I know I know… as per usual I’m always late to the party. In my own defense, I don’t watch television during the school year so all of my binge watching occurs during the summer when people usually no longer care. So although “Dear White People” came out in April… here I am in July offering you my two cents.
I promise to keep it short and sweet, or at least relevant enough to get you to read to the end. I was extremely captivated by the show and went through several feelings all at one time. Let’s just say I don’t remember gasping during a television binge session since watching five seasons of Game Of Thrones back in 2015.
If you haven’t watched “Dear White People” yet, I suggest you put it on your to do list immediately. I’m a stickler for time management, so you’ll also be happy to know that there is only one season so far and each episode is 30 minutes totaling a whopping 5 hours of tv time.
Dear White People Is The Show Every Young African American Needs To See
1. It Is Not the Movie: When I first saw the Dear White People film in 2014, it was interesting but I wasn’t in love with it. I didn’t feel inspired to go talk about it (or write a post). It happened, I saw it and I moved on. However the “Dear White People” show is nothing like the movie, even though it is based heavily on it (weird right… let me explain). The Netflix original series pushes boundaries intelligently. It gives you the space to digest what you have seen, converse about it, argue about it, while still drawing you in to the next episode. It makes each character’s plight interesting while I believe the film fell flat in that area. The film was 2 hours of race related issues, without building out interest in any of the characters. The insight offered into each character on the show (particularly because each character gets an episode dedicated to them) is the missing key that the film lacked.
2. Well Written: I am a sucker for any show that is well written. Justin Simien writes three of the 10 episodes, however the remaining 7 episodes are just as good. The dialogue is fresh, and realistic. Best of all it is flawlessly satirical. The subtle nuances of contradiction and irony not only make it relatable, but make it entertaining. You feel what the characters are feeling because you’ve said these same words in one way or another. It is smart and witty, and with the slew of nonsense reality TV we are constantly bombarded with, we need to see more scripts of this caliber on tv.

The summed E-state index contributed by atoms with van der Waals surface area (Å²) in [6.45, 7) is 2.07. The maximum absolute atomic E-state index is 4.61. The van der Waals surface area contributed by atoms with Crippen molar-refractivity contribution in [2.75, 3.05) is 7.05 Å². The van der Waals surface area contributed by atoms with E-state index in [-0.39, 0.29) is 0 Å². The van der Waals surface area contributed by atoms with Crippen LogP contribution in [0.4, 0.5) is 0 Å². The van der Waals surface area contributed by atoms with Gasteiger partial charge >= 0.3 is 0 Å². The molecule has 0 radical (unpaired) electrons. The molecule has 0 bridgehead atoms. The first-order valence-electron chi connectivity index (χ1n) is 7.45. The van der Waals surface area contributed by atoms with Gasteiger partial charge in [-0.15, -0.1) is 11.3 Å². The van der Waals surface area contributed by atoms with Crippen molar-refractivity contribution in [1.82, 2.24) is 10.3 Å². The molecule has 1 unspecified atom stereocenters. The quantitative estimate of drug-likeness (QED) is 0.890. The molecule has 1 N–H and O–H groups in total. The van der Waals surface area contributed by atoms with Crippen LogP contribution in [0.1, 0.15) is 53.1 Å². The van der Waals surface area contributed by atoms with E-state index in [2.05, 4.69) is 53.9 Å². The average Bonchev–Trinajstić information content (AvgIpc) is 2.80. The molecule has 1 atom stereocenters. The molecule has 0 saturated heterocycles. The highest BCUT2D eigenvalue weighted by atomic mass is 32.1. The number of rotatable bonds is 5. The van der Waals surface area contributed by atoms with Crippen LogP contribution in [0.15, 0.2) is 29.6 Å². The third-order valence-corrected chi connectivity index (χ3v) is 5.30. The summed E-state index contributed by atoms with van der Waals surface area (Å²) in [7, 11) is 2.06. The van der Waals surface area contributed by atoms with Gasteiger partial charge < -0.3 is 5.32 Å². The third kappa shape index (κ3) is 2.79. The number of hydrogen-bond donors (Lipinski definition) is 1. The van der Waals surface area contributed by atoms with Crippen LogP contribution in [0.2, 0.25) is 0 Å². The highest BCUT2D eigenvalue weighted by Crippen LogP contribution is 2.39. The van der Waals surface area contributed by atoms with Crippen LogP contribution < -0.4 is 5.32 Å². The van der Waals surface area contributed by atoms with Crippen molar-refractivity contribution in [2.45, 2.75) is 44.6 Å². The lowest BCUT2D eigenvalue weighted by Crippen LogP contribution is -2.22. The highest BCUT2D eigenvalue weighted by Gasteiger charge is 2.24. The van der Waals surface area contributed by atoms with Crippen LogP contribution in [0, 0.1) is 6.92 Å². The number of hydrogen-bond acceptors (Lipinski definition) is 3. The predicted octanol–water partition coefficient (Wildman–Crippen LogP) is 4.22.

3. Woke with a side of humor: Boy… I don’t think there’s anything more us millennials like more than being woke (perhaps brunch). Being woke is exhausting (as Sam states) but “Dear White People” doesn’t look to be woke at all times. It isn’t preachy and doesn’t tell you what to do or believe in. It offers various perspectives on what is right and what is wrong that are easily relatable. There is humor in the sadness which makes the difficult topics easier to swallow.
4. Relevant: This show is relevant as fuck. There I said it… profanely and all. The 2014 film version of “Dear White People” was absolutely relevant but it was dated. It didn’t seem to keep up with the times even back then. The Netflix version however is captivating, heartbreaking and sits right on the pulse of what is going on in our society on a daily basis. Episode 5 which is the absolute turning point and catalyst to the events of the last half of the season (don’t worry I won’t spoil it) literally made me gasp for air as I watched it. It was terrifying, and entertaining while sadly being something that can unmistakably happen on any given day in our present day world. The characters are dealing with financial and class struggles, sitautionships, racial and gender inequality all while still having to keep their head in those damn books! A feeling I too can relate to, and I haven’t been in college for over 7 years.
5. Dynamic: There are no flat characters and dare I say it, there are no flat scenes in this show. I was glued to the TV not because of my addictive personality, but because every moment was important. Every moment led to a change in one someone or something and there was no one way to handle anything. You are drawn in because you can see the mistakes you, your family or your friends would make. You want to sit and yell at the screen because you are feeling so many various feelings. It is a dynamic representation of what it means to be an African American person in America. There is no one way to feel, there is no one way to live and the show does a great job at putting that on screen.
“Dear White People” has been renewed for season 2 on Netflix. So if you’ve got 5 hours to spare I suggest you use it to watch a bomb ass series!